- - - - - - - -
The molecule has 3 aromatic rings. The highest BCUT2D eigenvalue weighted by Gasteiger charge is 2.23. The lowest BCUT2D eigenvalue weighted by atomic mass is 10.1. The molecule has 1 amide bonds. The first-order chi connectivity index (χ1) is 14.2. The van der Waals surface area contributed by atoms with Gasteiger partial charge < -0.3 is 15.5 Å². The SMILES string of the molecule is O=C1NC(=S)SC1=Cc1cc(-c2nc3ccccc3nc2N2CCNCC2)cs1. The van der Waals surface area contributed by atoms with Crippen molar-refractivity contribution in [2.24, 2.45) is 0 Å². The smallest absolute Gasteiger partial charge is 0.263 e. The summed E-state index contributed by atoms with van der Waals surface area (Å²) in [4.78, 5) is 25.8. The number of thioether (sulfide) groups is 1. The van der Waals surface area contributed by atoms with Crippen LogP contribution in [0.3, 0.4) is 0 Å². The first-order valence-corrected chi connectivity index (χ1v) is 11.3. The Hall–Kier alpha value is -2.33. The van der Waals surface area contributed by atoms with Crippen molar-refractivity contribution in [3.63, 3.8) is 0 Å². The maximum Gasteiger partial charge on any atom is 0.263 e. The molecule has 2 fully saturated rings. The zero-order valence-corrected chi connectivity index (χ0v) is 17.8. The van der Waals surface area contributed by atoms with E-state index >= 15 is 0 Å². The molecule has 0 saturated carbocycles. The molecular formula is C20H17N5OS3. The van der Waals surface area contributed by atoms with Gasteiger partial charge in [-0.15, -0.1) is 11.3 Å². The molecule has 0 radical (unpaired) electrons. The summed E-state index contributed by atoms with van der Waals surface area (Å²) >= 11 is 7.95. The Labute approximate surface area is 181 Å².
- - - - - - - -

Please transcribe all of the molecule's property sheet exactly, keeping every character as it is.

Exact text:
The molecule has 3 aromatic rings. The highest BCUT2D eigenvalue weighted by Gasteiger charge is 2.23. The lowest BCUT2D eigenvalue weighted by atomic mass is 10.1. The molecule has 1 amide bonds. The first-order chi connectivity index (χ1) is 14.2. The van der Waals surface area contributed by atoms with Gasteiger partial charge < -0.3 is 15.5 Å². The SMILES string of the molecule is O=C1NC(=S)SC1=Cc1cc(-c2nc3ccccc3nc2N2CCNCC2)cs1. The van der Waals surface area contributed by atoms with Crippen molar-refractivity contribution in [2.24, 2.45) is 0 Å². The smallest absolute Gasteiger partial charge is 0.263 e. The summed E-state index contributed by atoms with van der Waals surface area (Å²) in [4.78, 5) is 25.8. The number of thioether (sulfide) groups is 1. The van der Waals surface area contributed by atoms with Crippen LogP contribution in [0.3, 0.4) is 0 Å². The first-order valence-corrected chi connectivity index (χ1v) is 11.3. The Hall–Kier alpha value is -2.33. The van der Waals surface area contributed by atoms with Crippen molar-refractivity contribution in [3.63, 3.8) is 0 Å². The maximum Gasteiger partial charge on any atom is 0.263 e. The molecule has 2 fully saturated rings. The zero-order valence-corrected chi connectivity index (χ0v) is 17.8. The van der Waals surface area contributed by atoms with E-state index >= 15 is 0 Å². The molecule has 0 saturated carbocycles. The molecular formula is C20H17N5OS3. The van der Waals surface area contributed by atoms with Gasteiger partial charge in [-0.15, -0.1) is 11.3 Å². The molecule has 0 radical (unpaired) electrons. The summed E-state index contributed by atoms with van der Waals surface area (Å²) >= 11 is 7.95. The Labute approximate surface area is 181 Å².